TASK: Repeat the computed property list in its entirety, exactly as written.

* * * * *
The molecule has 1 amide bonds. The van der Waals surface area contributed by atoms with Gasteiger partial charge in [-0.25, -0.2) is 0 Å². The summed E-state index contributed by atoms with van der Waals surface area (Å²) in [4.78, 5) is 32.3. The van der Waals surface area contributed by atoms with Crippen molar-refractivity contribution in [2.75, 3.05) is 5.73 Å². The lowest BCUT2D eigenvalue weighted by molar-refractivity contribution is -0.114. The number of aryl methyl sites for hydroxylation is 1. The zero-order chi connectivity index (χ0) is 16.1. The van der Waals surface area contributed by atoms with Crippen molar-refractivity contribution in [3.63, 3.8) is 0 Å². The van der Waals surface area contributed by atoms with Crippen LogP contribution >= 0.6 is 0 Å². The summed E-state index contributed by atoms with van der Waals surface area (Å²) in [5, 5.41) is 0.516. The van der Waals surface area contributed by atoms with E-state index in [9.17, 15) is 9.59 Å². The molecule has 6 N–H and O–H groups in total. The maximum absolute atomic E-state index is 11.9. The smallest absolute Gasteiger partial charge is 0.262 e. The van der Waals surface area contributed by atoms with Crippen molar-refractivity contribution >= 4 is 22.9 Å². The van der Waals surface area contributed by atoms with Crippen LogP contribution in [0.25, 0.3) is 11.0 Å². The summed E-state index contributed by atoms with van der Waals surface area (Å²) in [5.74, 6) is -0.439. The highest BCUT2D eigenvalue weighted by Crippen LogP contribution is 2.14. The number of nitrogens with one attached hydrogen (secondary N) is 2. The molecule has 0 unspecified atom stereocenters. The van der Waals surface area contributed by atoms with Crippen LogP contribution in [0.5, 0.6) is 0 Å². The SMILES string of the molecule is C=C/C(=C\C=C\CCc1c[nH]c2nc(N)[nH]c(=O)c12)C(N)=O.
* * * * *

The molecule has 1 amide bonds. The van der Waals surface area contributed by atoms with Gasteiger partial charge in [-0.25, -0.2) is 0 Å². The summed E-state index contributed by atoms with van der Waals surface area (Å²) in [4.78, 5) is 32.3. The van der Waals surface area contributed by atoms with Crippen molar-refractivity contribution in [2.75, 3.05) is 5.73 Å². The lowest BCUT2D eigenvalue weighted by molar-refractivity contribution is -0.114. The number of aryl methyl sites for hydroxylation is 1. The zero-order chi connectivity index (χ0) is 16.1. The van der Waals surface area contributed by atoms with Crippen molar-refractivity contribution in [3.63, 3.8) is 0 Å². The van der Waals surface area contributed by atoms with Crippen LogP contribution >= 0.6 is 0 Å². The summed E-state index contributed by atoms with van der Waals surface area (Å²) in [5, 5.41) is 0.516. The van der Waals surface area contributed by atoms with E-state index in [9.17, 15) is 9.59 Å². The molecule has 6 N–H and O–H groups in total. The maximum absolute atomic E-state index is 11.9. The smallest absolute Gasteiger partial charge is 0.262 e. The van der Waals surface area contributed by atoms with Crippen molar-refractivity contribution >= 4 is 22.9 Å². The van der Waals surface area contributed by atoms with Crippen LogP contribution in [0.25, 0.3) is 11.0 Å². The summed E-state index contributed by atoms with van der Waals surface area (Å²) in [5.74, 6) is -0.439. The highest BCUT2D eigenvalue weighted by Crippen LogP contribution is 2.14. The number of nitrogens with one attached hydrogen (secondary N) is 2. The molecule has 0 unspecified atom stereocenters. The van der Waals surface area contributed by atoms with Crippen LogP contribution in [0.5, 0.6) is 0 Å². The SMILES string of the molecule is C=C/C(=C\C=C\CCc1c[nH]c2nc(N)[nH]c(=O)c12)C(N)=O.